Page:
The route takes you alongside the roundhouse past the site of the new proposed 1.5 inch carbarn then past the new 1 inch carbarn site and under twin bridges. Bending around to the right the mainline runs through a pine tree forest and then turns right again and heads for the golf course. Just as you get to see the golf course, you encounter a long curved trestle and you again get turned to the right to face Johnson Tunnel. After the tunnel you are on a high levee that has a small viaduct and then you pass behind the two pole buildings that make up the main buildings on the complex. Then bend right as you cross the roadway and come into the station area. Leaving the station you proceed past the 1" carbarn site on your right and bend right to go over twin bridges and re-enter the pine forest. Now you make an "S" turn and come over next to the 1" track and then they abruptly turn off and you bend to the right again in a long slow 180 degree turn to go through the long tunnel. Emerging from the other side, the route bends past the picnic table areas and then encounters the switch lead back to the roundhouse on the mainline track. This is where we started. We made another trip or two and then I put the train away.

I then got the club diesel out and a riding car and some seats so we could take a trip on the 1" line. The 1" is much more difficult to use as you not only have to get the train out, but you have to get it up a hill to the depot area while the track is crossed by other elevated track. This means you have to run it under the track and then climb over the track quickly so it does not roll backwards down the hill while you are climbing over the elevated track. At the top there is another switch back so you have to zig-zag and hop twice from the roundhouse to the station area. Finally in the station, Cindy boarded and we started off. Leaving the station you bend left and cross a long black steel bridge. Then you immediately turn left pass under a trestle and start to climb up "Akinback" hill. Then you bend right and start running above the 1.5" tracks and then another bend to the right takes you around the hill to the tunnel. Emerging from the tunnel you now run parallel to where you were before just about 8 feet higher on the hill. Rising on the track you bend right and cut through the hill to bend right and spiral higher then you cross a bridge and you are at the summit. Now it is all down hill as you leave the summit station and again turn right to head down. Here a long grade has a 2 mph sign and it runs straight to a long curved trestle that brings you around and over the tunnel entrance and continue descending on the hillside facing the station. The track then veers left and takes another trestle with a bend at its beginning and a straight finish down to grade level where we bend left and cross twin bridges then bend left and circle around the new 1" car barn site and then into the station. We did the trip again and then decided to call it a day. When I was in the station, I neglected to notice the switch under the riding car was set for the divergent route and when I backed up the car front truck went on the main line and the "B" unit went on the divergent line and cracked the coupler! Cliff helped me to get the train back on the track and I then had to get it back down to the roundhouse which proved a bit difficult as the riding car did not stay connected to the locomotive and wanted to either run away or smack into the remains of the coupler on the "B" unit. I was happy to get the train back to the turntable and while it rolled onto the turntable, it derailed! This was quite a day all around. I got it back to the stall in the roundhouse and got it connected up for the charger and filled out a report about the damage and then a group of kids and an elderly member of the club came by and wanted to see the roundhouse. I took them through the roundhouse and pointed out some of the interesting trains and facts about the equipment and then I took my leave and Cindy and I went home. What a day!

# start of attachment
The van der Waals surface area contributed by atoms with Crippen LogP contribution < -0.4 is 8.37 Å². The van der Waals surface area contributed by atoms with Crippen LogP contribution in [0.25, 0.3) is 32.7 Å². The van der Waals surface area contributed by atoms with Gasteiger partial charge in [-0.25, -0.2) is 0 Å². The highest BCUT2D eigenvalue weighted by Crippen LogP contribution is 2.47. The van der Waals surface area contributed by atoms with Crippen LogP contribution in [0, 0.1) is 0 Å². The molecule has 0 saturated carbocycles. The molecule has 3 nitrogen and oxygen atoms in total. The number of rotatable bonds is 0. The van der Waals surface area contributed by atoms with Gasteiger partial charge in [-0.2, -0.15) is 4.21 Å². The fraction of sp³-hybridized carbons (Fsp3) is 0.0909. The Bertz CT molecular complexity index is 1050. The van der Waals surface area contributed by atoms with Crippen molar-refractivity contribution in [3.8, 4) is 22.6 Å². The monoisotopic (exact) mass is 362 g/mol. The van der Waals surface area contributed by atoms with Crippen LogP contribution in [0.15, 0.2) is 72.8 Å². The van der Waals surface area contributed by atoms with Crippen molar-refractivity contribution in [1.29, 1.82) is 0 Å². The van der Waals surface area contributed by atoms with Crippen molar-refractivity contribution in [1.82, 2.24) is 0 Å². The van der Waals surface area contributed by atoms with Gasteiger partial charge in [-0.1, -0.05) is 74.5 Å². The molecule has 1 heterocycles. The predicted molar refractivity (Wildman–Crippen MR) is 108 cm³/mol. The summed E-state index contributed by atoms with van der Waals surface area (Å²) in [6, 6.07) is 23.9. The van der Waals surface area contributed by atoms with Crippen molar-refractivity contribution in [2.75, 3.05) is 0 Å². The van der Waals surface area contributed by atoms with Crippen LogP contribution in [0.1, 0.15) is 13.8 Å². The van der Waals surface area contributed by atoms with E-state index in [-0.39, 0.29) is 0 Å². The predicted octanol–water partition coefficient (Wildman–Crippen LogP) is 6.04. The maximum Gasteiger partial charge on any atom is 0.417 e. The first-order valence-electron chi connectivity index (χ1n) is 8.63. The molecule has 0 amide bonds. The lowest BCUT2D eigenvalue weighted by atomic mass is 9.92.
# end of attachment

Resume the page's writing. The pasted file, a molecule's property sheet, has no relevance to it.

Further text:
Sunday, August 01, 2004

Railroad work 

One of the satisfying things about being a member is that you can work on things for the common good. Since our club has to maintain the grounds as well as the equipment there is always something to do. Often new people just want to run trains and that is fun but working on the physical plant is something that gives you a sense of well being.